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Money Laundering as a Financial Sector Crime. A New Approach to Measurement, with an Application to Italy

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Author Info

  • Guerino Ardizzi

    ()
    (Market and Payment Systems Oversight Department, Bank of Italy, Italy)

  • Carmelo Petraglia

    ()
    (Department of Mathematics, Computer Science and Economics, University of Basilicata, Italy)

  • Massimiliano Piacenza

    ()
    (Department of Economics and Statistics (Dipartimento di Scienze Economico-Sociali e Matematico-Statistiche), University of Torino, Italy)

  • Friedrich Schneider

    ()
    (Department of Economics, Johannes Kepler University of Linz, Austria)

  • Gilberto Turati

    ()
    (Department of Economics and Statistics (Dipartimento di Scienze Economico-Sociali e Matematico-Statistiche), University of Torino, Italy)

Abstract

Anti–money laundering regulations have been centred on the “Know-Your-Customer” rule so far, overlooking the fact that criminal proceedings that need to be laundered are usually represented by cash. This is the first study aimed at providing an answer to the question of how much of cash deposited via an official financial institution can be traced back to criminal activities. The paper develops a new approach to measure money laundering and then proposes an application to Italy, a country where cash is still widely used in transactions and criminal activities generate significant proceeds to be laundered. In particular, we define a model of cash in-flows on current accounts and proxy money laundering with two indicators for the diffusion of criminal activities related to both illegal trafficking and extortion, controlling also for structural (legal) motivations to deposit cash, as well as the need to conceal proceeds from tax evasion. Using a panel of 91 Italian provinces observed over the period 2005-2008, we find that the amount of cash laundered is sizable, around 7% of GDP, 3/4 of which is due to illegal trafficking, while 1/4 is attributable to extortions. Furthermore, the incidence of “dirty money” coming from illegal trafficking is higher in the Centre-North than in the South, while the inverse is true for extortions. Results are useful to discuss policy initiatives to combat money laundering.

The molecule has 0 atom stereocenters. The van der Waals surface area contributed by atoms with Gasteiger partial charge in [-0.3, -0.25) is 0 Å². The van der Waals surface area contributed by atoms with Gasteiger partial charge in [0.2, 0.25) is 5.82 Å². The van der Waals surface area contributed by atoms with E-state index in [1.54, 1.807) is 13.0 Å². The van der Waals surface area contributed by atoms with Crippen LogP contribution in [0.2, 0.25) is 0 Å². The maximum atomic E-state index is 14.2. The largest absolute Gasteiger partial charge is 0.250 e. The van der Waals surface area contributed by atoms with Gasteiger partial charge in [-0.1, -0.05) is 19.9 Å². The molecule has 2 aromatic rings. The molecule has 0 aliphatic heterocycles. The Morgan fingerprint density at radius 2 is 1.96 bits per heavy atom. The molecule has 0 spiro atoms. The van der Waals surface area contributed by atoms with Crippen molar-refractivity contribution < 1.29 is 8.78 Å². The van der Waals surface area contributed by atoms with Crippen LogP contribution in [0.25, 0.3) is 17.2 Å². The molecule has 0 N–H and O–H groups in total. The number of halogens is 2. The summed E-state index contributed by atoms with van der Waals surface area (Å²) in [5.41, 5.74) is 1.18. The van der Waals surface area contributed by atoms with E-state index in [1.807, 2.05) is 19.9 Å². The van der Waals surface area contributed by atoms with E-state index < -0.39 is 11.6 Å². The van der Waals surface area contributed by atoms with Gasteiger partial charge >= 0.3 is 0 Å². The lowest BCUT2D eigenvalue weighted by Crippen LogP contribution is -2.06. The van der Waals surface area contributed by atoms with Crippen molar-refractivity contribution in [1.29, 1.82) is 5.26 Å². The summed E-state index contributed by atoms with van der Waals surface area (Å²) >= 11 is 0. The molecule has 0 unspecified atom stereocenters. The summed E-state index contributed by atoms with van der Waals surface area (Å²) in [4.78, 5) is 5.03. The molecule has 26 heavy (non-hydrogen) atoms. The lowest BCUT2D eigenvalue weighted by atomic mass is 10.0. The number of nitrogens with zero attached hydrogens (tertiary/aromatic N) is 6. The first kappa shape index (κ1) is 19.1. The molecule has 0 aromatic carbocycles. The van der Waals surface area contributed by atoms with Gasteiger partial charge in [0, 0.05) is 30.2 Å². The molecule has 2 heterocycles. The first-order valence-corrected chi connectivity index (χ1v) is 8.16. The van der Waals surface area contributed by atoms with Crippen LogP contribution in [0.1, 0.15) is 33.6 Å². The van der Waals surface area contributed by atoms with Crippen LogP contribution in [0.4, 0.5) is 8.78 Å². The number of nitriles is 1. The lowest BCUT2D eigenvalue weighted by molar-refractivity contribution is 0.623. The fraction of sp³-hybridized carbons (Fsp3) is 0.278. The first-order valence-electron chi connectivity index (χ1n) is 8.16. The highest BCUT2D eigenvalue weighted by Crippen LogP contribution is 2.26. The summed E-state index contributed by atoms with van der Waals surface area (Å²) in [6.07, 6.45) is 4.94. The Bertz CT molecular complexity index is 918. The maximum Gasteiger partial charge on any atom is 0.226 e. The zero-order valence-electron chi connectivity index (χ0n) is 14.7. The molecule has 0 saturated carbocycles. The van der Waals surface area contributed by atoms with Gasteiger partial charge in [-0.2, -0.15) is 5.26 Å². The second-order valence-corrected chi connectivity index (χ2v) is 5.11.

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File URL: http://eco83.econ.unito.it/RePEc/wp/m18.pdf
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Bibliographic Info

Paper provided by Department of Economics and Statistics (Dipartimento di Scienze Economico-Sociali e Matematico-Statistiche), University of Torino in its series Working papers with number 018.

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Length: 32 pages
Date of creation: Mar 2013
Date of revision:
Handle: RePEc:tur:wpapnw:018

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Keywords: Money laundering; Shadow economy; Banking regulation;

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References

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  1. Walker John & Unger Brigitte, 2009. "Measuring Global Money Laundering: "The Walker Gravity Model"," Review of Law & Economics, De Gruyter, vol. 5(2), pages 821-853, December.
  2. Alexeev, Michael & Janeba, Eckhard & Osborne, Stefan, 2004. "Taxation and evasion in the presence of extortion by organized crime," Journal of Comparative Economics, Elsevier, vol. 32(3), pages 375-387, September.
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  6. Friedrich Schneider & Ursula Windischbauer, 2010. "Money Laundering: Some Facts," Economics of Security Working Paper Series 25, DIW Berlin, German Institute for Economic Research.
  7. Malte Krueger & Charles Goodhart, 2001. "The Impact of Technology on Cash Usage," FMG Discussion Papers dp374, Financial Markets Group.
  8. Andreas Buehn & Friedrich Schneider, 2012. "Shadow economies around the world: novel insights, accepted knowledge, and new estimates," International Tax and Public Finance, Springer, vol. 19(1), pages 139-171, February.
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  12. J. C. Sharman, 2010. "Shopping for Anonymous Shell Companies: An Audit Study of Anonymity and Crime in the International Financial System," Journal of Economic Perspectives, American Economic Association, vol. 24(4), pages 127-40, Fall.
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  14. Capasso, Salvatore & Jappelli, Tullio, 2013. "Financial development and the underground economy," Journal of Development Economics, Elsevier, vol. 101(C), pages 167-178.
  15. Amedeo Argentiero & Michele Bagella & Francesco Busato, 2008. "Money laundering in a two sector model: using theory for measurement," CEIS Research Paper 128, Tor Vergata University, CEIS, revised 09 Sep 2008.
  16. Friedrich Schneider & Dominik Enste, 2000. "Shadow Economies Around the World - Size, Causes, and Consequences," IMF Working Papers 00/26, International Monetary Fund.
  17. Daniel Hoechle, 2007. "Robust standard errors for panel regressions with cross-sectional dependence," Stata Journal, StataCorp LP, vol. 7(3), pages 281-312, September.
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  19. Guerino Ardizzi & Carmelo Petraglia & Massimiliano Piacenza & Gilberto Turati, 2012. "Measuring the underground economy with the currency demand approach: a reinterpretation of the methodology, with an application to Italy," Temi di discussione (Economic working papers) 864, Bank of Italy, Economic Research and International Relations Area.
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  1. How much money laundering is there in Italy?
    by Economic Logician in Economic Logic on 2013-03-21 14:28:00
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